The style doesn't change too much in the other two tracks, the music just sounds tired. I understand the inclusion of an additional vocalist who actually sings behind the lead vocalist a lot, and that was probably to add a little bit of life to it all, but she is pushed to the back. Maybe they should let her sing out front more often to give things more life. This is especially important since the songs are driven a lot by the lyrics. Yes there are some progressive elements in there, but they almost sound worn out.

Some might find some interest in this music, but I can't get over the sleepy, or lackadaisical feel of the main vocalists delivery. The instrumentalists try to pull it off by throwing interesting riffs and solos, but the enthusiasm just isn't there. However, its not a complete wash here, there is some promise in the music from time to time, but you would think with the experience the founders of the band have had that they would have a much better effort here. The sound of this album just doesn't give me the desire to investigate the band any further. 3 stars.

Review by Rivertree
SPECIAL COLLABORATOR Honorary Collaborator / Band Submissions
4 stars My first pleasant surprise this year 2020. Let me start with the résumé right now ... a real prog showpiece is ready to announce, no ifs, no buts. Stunning compositions, hot entertainment, tension, excellent musicianship, emotive vocals. 'Purple Hearts Corner' comes as their fourth album meanwhile, and I dare to say they have reached peak form here. Hailing from Wales the band is driven by core members Allan Mason-Jones (drums) and Martin Rosser (guitars), alongside with Kevin Dawson (keys) as well Allen McCarthy (bass, vocals). Female singer Sian Elson is aboard again, though somehow taking a backseat on this occasion, that said more restrained, providing fine background vocal harmonies predominantly.

You may recall some Magenta relations here and there, yeah maybe, albeit this is rather individual overall. Where the flow appeals, from end to end. And that counts. 'Purple Hearts Corner' is running throughout the wide border area of art and neo prog, though equipped with psychedelic respectively ambient elements too. The album title is pointing to the concept behind, necessarily. The story deals with a B-17 bomber sent to fascist Germany across the English Channel during Second World War. That means reflecting moments of awful fear, pain and tragedy. Now it makes sense if you are recognizing aircraft noises, marching drums and synths howling like sirens within this matter.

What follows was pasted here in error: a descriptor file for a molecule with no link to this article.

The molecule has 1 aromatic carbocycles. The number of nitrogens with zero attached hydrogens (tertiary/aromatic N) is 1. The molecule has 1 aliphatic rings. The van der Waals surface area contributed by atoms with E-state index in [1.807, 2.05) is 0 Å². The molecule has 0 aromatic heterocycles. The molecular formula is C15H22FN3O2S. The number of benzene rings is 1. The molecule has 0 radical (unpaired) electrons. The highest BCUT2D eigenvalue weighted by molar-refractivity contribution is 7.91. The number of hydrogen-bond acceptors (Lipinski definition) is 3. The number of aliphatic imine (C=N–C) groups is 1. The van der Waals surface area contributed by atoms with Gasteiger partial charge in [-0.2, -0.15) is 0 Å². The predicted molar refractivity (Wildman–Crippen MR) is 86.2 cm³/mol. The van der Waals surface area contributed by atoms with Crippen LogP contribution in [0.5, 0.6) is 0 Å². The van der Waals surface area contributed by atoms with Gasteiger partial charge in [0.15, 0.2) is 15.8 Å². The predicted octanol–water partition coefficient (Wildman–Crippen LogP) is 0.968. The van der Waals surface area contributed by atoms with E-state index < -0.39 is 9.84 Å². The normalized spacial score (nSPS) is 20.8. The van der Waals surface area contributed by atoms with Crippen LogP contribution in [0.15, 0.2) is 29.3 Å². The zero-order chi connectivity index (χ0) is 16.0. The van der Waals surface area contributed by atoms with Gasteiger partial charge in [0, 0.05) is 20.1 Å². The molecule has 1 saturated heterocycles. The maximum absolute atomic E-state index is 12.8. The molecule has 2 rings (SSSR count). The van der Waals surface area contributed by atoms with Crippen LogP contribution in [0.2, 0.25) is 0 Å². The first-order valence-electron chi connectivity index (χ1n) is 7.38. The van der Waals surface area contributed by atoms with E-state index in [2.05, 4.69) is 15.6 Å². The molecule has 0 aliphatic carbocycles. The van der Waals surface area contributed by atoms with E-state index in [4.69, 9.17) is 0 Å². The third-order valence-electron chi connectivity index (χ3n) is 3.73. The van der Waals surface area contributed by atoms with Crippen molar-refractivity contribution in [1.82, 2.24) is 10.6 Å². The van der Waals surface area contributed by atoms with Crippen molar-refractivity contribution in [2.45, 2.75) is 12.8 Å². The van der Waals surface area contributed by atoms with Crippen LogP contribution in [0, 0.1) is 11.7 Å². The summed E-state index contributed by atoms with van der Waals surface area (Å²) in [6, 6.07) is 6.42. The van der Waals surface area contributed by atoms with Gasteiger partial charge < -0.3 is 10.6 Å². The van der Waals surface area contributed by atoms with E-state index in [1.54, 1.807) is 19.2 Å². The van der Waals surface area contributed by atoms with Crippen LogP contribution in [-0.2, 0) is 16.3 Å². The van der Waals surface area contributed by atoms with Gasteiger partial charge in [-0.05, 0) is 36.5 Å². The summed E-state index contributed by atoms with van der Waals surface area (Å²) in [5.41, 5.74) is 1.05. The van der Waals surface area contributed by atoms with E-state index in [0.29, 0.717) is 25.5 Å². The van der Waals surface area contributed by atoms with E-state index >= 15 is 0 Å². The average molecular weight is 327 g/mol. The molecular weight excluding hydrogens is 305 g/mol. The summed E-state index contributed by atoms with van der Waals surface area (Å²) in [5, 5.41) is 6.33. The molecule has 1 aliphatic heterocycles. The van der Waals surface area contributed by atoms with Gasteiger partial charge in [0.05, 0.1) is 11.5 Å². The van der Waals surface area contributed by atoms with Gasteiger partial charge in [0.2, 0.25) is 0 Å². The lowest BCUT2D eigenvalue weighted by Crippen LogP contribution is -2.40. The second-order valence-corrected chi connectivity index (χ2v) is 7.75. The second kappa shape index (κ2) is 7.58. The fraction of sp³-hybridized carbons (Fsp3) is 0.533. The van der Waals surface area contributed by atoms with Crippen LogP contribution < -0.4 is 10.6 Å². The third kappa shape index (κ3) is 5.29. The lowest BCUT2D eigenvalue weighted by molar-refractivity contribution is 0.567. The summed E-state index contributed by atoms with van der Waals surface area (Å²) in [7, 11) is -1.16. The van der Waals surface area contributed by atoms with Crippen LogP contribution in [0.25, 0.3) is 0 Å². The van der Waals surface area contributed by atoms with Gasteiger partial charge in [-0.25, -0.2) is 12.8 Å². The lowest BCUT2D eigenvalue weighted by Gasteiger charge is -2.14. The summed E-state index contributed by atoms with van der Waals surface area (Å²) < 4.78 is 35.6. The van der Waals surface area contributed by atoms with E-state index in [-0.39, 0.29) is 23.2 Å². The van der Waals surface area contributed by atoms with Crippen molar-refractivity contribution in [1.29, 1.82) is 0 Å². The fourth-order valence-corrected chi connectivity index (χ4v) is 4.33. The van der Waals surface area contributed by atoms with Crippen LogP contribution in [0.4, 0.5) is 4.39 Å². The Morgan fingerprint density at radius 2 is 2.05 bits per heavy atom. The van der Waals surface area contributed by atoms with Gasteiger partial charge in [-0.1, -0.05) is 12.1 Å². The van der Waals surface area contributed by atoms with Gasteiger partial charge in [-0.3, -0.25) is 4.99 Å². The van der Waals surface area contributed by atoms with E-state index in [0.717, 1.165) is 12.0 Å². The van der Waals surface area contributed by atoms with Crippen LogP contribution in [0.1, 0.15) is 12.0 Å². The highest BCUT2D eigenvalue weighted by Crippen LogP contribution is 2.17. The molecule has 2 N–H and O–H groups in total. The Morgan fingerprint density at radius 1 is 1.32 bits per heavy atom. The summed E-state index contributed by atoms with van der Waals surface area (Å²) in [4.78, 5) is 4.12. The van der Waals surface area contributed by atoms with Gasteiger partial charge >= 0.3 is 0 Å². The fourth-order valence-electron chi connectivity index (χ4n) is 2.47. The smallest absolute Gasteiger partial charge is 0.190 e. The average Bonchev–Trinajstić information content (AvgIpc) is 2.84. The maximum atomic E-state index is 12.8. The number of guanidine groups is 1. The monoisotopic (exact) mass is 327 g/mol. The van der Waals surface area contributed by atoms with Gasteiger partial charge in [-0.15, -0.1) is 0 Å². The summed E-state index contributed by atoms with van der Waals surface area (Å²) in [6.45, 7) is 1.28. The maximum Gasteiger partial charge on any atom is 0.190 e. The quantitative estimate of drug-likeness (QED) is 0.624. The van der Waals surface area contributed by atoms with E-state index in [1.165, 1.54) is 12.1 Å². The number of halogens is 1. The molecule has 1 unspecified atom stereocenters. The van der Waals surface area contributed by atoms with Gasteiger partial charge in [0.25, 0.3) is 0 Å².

Nonetheless, or you may say even for that reason, the frame is set to the benefit of passion and playfullness. They are offering five songs, nearly all are taking the ten minute hurdle with ease. If distributed on different albums every single one on its own would reach for the particular item highlight. Now the plane is starting ... final flight, or not? Into Clouds is mirroring alertness, suspense furthermore - a very cinematic implementation. Concerning the song Bremen one may think of this as the homebase of the famous town musicians with innocence. But the title is target too, and related to the mixed feelings of the bomber pilot regarding his mortal instructions.

There are psychedelic guitars given on Engine Down, which evolves into a thriving groove soon, accompanied by striking riffs. Gripping, unpredictable, the closing title track is meandering as well as rocking through that main uncertainty with ups and downs, plus litte dissonance occuring. The story splendidly set into music. Yep, this is sophisticated melodic prog, stylistically close to The Far Meadow, Red Bazar, The Paradox Twin, if you will need some rough orientation. Considering the conceptual background not an easy case. But the band have succeeded to deliver a really compelling effort, a pleasant relief. Melody, heaviness, catchy repetitive motifs, nice piano lines, samples, all put together with inspiration. Chapeau!